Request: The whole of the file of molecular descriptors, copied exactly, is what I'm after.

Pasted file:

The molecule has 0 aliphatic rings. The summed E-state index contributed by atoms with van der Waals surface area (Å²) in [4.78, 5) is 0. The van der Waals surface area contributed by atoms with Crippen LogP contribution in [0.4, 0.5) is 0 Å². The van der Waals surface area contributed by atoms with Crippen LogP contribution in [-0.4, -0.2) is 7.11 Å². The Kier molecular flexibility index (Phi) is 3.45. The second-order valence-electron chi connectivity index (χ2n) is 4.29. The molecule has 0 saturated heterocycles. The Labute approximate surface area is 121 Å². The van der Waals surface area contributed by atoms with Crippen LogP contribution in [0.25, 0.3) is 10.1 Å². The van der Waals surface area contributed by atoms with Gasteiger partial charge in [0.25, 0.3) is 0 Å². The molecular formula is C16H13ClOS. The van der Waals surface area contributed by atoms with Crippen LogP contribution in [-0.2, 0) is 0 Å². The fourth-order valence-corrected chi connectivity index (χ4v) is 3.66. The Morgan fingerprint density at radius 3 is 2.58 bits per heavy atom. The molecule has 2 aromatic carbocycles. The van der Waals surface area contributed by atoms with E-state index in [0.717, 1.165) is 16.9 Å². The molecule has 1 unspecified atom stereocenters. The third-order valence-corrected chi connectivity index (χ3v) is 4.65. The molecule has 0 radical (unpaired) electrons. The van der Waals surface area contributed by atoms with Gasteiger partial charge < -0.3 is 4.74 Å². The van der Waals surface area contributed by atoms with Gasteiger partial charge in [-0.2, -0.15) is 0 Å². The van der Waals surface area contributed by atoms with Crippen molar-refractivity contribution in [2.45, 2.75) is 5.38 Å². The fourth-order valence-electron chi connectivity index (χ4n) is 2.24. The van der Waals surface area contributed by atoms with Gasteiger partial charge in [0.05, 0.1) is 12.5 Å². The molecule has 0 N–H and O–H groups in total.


The molecule has 0 aliphatic rings. The summed E-state index contributed by atoms with van der Waals surface area (Å²) in [4.78, 5) is 0. The van der Waals surface area contributed by atoms with Crippen LogP contribution in [0.4, 0.5) is 0 Å². The van der Waals surface area contributed by atoms with Crippen LogP contribution in [-0.4, -0.2) is 7.11 Å². The Kier molecular flexibility index (Phi) is 3.45. The second-order valence-electron chi connectivity index (χ2n) is 4.29. The molecule has 0 saturated heterocycles. The Labute approximate surface area is 121 Å². The van der Waals surface area contributed by atoms with Crippen LogP contribution in [0.25, 0.3) is 10.1 Å². The van der Waals surface area contributed by atoms with Gasteiger partial charge in [0.25, 0.3) is 0 Å². The molecular formula is C16H13ClOS. The van der Waals surface area contributed by atoms with Crippen LogP contribution in [-0.2, 0) is 0 Å². The fourth-order valence-corrected chi connectivity index (χ4v) is 3.66. The Morgan fingerprint density at radius 3 is 2.58 bits per heavy atom. The molecule has 2 aromatic carbocycles. The van der Waals surface area contributed by atoms with E-state index in [0.717, 1.165) is 16.9 Å². The molecule has 1 unspecified atom stereocenters. The third-order valence-corrected chi connectivity index (χ3v) is 4.65. The molecule has 0 radical (unpaired) electrons. The van der Waals surface area contributed by atoms with Gasteiger partial charge < -0.3 is 4.74 Å². The van der Waals surface area contributed by atoms with Gasteiger partial charge in [-0.2, -0.15) is 0 Å². The van der Waals surface area contributed by atoms with Crippen molar-refractivity contribution in [2.45, 2.75) is 5.38 Å². The fourth-order valence-electron chi connectivity index (χ4n) is 2.24. The van der Waals surface area contributed by atoms with Gasteiger partial charge in [0.05, 0.1) is 12.5 Å². The molecule has 0 N–H and O–H groups in total.